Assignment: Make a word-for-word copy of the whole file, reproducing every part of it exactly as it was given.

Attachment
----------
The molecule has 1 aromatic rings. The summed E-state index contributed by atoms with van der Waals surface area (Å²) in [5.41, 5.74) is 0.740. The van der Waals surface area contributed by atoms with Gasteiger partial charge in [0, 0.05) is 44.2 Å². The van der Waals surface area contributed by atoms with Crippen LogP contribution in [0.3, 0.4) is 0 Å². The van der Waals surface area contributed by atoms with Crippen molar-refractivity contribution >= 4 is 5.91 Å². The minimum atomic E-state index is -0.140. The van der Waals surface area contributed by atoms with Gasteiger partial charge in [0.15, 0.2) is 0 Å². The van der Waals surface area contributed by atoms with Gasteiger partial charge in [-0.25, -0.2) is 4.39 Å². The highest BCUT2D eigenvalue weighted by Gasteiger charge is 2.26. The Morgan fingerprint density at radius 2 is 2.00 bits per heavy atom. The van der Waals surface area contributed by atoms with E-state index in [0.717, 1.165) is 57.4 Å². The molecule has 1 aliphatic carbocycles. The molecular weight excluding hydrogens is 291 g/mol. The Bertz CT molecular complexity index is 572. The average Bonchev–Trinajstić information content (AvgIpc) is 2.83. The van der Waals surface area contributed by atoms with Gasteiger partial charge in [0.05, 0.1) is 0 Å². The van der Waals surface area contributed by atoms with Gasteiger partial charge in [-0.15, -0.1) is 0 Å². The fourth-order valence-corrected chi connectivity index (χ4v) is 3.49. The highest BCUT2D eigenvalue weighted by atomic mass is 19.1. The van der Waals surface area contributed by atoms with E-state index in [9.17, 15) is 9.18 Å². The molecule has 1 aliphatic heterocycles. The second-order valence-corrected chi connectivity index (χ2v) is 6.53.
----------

The molecule has 1 aromatic rings. The summed E-state index contributed by atoms with van der Waals surface area (Å²) in [5.41, 5.74) is 0.740. The van der Waals surface area contributed by atoms with Gasteiger partial charge in [0, 0.05) is 44.2 Å². The van der Waals surface area contributed by atoms with Crippen LogP contribution in [0.3, 0.4) is 0 Å². The van der Waals surface area contributed by atoms with Crippen molar-refractivity contribution >= 4 is 5.91 Å². The minimum atomic E-state index is -0.140. The van der Waals surface area contributed by atoms with Gasteiger partial charge in [0.15, 0.2) is 0 Å². The van der Waals surface area contributed by atoms with Gasteiger partial charge in [-0.25, -0.2) is 4.39 Å². The highest BCUT2D eigenvalue weighted by Gasteiger charge is 2.26. The Morgan fingerprint density at radius 2 is 2.00 bits per heavy atom. The van der Waals surface area contributed by atoms with E-state index in [0.717, 1.165) is 57.4 Å². The molecule has 1 aliphatic carbocycles. The molecular weight excluding hydrogens is 291 g/mol. The Bertz CT molecular complexity index is 572. The average Bonchev–Trinajstić information content (AvgIpc) is 2.83. The van der Waals surface area contributed by atoms with Gasteiger partial charge in [0.05, 0.1) is 0 Å². The van der Waals surface area contributed by atoms with Gasteiger partial charge in [-0.15, -0.1) is 0 Å². The fourth-order valence-corrected chi connectivity index (χ4v) is 3.49. The highest BCUT2D eigenvalue weighted by atomic mass is 19.1. The van der Waals surface area contributed by atoms with E-state index in [9.17, 15) is 9.18 Å². The molecule has 1 aliphatic heterocycles. The second-order valence-corrected chi connectivity index (χ2v) is 6.53.